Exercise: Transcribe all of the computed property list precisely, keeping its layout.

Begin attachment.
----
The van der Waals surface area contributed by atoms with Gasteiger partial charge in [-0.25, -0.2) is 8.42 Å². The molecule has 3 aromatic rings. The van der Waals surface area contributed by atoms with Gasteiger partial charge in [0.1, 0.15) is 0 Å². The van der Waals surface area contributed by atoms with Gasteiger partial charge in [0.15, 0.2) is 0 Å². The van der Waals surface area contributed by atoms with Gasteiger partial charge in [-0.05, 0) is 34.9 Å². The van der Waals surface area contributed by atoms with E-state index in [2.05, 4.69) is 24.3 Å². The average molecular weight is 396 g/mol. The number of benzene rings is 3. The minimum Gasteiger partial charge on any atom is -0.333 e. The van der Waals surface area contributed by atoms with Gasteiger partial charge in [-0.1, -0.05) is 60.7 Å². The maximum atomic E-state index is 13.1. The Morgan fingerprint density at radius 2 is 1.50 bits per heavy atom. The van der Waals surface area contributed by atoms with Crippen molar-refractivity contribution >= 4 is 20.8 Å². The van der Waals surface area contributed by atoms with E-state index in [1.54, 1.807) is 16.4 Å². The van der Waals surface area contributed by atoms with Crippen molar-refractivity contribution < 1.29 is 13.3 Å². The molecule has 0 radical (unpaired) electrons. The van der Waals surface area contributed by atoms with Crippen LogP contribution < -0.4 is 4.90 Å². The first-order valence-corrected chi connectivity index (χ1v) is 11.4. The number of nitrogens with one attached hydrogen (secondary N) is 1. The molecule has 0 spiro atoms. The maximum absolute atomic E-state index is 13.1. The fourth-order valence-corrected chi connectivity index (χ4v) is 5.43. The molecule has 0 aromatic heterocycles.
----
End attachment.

The van der Waals surface area contributed by atoms with Gasteiger partial charge in [-0.25, -0.2) is 8.42 Å². The molecule has 3 aromatic rings. The van der Waals surface area contributed by atoms with Gasteiger partial charge in [0.1, 0.15) is 0 Å². The van der Waals surface area contributed by atoms with Gasteiger partial charge in [0.15, 0.2) is 0 Å². The van der Waals surface area contributed by atoms with Gasteiger partial charge in [-0.05, 0) is 34.9 Å². The van der Waals surface area contributed by atoms with E-state index in [2.05, 4.69) is 24.3 Å². The average molecular weight is 396 g/mol. The number of benzene rings is 3. The minimum Gasteiger partial charge on any atom is -0.333 e. The van der Waals surface area contributed by atoms with Gasteiger partial charge in [-0.1, -0.05) is 60.7 Å². The maximum atomic E-state index is 13.1. The Morgan fingerprint density at radius 2 is 1.50 bits per heavy atom. The van der Waals surface area contributed by atoms with Crippen molar-refractivity contribution >= 4 is 20.8 Å². The van der Waals surface area contributed by atoms with E-state index in [1.54, 1.807) is 16.4 Å². The van der Waals surface area contributed by atoms with Crippen molar-refractivity contribution < 1.29 is 13.3 Å². The molecule has 0 radical (unpaired) electrons. The van der Waals surface area contributed by atoms with Crippen LogP contribution < -0.4 is 4.90 Å². The first-order valence-corrected chi connectivity index (χ1v) is 11.4. The number of nitrogens with one attached hydrogen (secondary N) is 1. The molecule has 0 spiro atoms. The maximum absolute atomic E-state index is 13.1. The fourth-order valence-corrected chi connectivity index (χ4v) is 5.43. The molecule has 0 aromatic heterocycles.